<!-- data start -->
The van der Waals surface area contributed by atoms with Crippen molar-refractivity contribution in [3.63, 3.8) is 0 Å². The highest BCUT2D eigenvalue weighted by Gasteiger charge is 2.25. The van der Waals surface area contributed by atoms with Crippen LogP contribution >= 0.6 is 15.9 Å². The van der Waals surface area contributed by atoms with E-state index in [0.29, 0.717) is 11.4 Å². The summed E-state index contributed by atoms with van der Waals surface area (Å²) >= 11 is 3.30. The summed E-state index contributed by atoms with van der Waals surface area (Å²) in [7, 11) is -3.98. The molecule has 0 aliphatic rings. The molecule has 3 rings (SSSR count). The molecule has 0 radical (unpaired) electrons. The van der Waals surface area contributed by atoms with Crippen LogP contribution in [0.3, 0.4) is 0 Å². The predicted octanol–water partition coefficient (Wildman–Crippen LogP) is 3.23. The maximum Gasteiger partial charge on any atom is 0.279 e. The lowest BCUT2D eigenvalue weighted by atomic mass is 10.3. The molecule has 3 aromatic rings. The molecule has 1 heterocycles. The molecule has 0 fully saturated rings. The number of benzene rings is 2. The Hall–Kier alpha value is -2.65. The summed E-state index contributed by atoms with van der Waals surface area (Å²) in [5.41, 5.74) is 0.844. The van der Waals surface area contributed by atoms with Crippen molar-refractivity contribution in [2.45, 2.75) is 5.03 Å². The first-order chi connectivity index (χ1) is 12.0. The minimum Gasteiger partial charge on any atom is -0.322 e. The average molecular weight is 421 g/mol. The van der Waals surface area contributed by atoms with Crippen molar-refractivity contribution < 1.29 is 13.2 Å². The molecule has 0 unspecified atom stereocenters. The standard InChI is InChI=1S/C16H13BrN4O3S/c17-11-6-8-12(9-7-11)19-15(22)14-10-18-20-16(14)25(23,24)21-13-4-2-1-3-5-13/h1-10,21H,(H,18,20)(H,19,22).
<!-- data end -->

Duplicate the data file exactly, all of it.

The van der Waals surface area contributed by atoms with Crippen molar-refractivity contribution in [3.63, 3.8) is 0 Å². The highest BCUT2D eigenvalue weighted by Gasteiger charge is 2.25. The van der Waals surface area contributed by atoms with Crippen LogP contribution >= 0.6 is 15.9 Å². The van der Waals surface area contributed by atoms with E-state index in [0.29, 0.717) is 11.4 Å². The summed E-state index contributed by atoms with van der Waals surface area (Å²) >= 11 is 3.30. The summed E-state index contributed by atoms with van der Waals surface area (Å²) in [7, 11) is -3.98. The molecule has 0 aliphatic rings. The molecule has 3 rings (SSSR count). The molecule has 0 radical (unpaired) electrons. The van der Waals surface area contributed by atoms with Crippen LogP contribution in [0.3, 0.4) is 0 Å². The predicted octanol–water partition coefficient (Wildman–Crippen LogP) is 3.23. The maximum Gasteiger partial charge on any atom is 0.279 e. The lowest BCUT2D eigenvalue weighted by atomic mass is 10.3. The molecule has 3 aromatic rings. The molecule has 1 heterocycles. The molecule has 0 fully saturated rings. The number of benzene rings is 2. The Hall–Kier alpha value is -2.65. The summed E-state index contributed by atoms with van der Waals surface area (Å²) in [5.41, 5.74) is 0.844. The van der Waals surface area contributed by atoms with Crippen molar-refractivity contribution in [2.45, 2.75) is 5.03 Å². The first-order chi connectivity index (χ1) is 12.0. The minimum Gasteiger partial charge on any atom is -0.322 e. The average molecular weight is 421 g/mol. The van der Waals surface area contributed by atoms with Crippen molar-refractivity contribution < 1.29 is 13.2 Å². The molecule has 0 unspecified atom stereocenters. The standard InChI is InChI=1S/C16H13BrN4O3S/c17-11-6-8-12(9-7-11)19-15(22)14-10-18-20-16(14)25(23,24)21-13-4-2-1-3-5-13/h1-10,21H,(H,18,20)(H,19,22).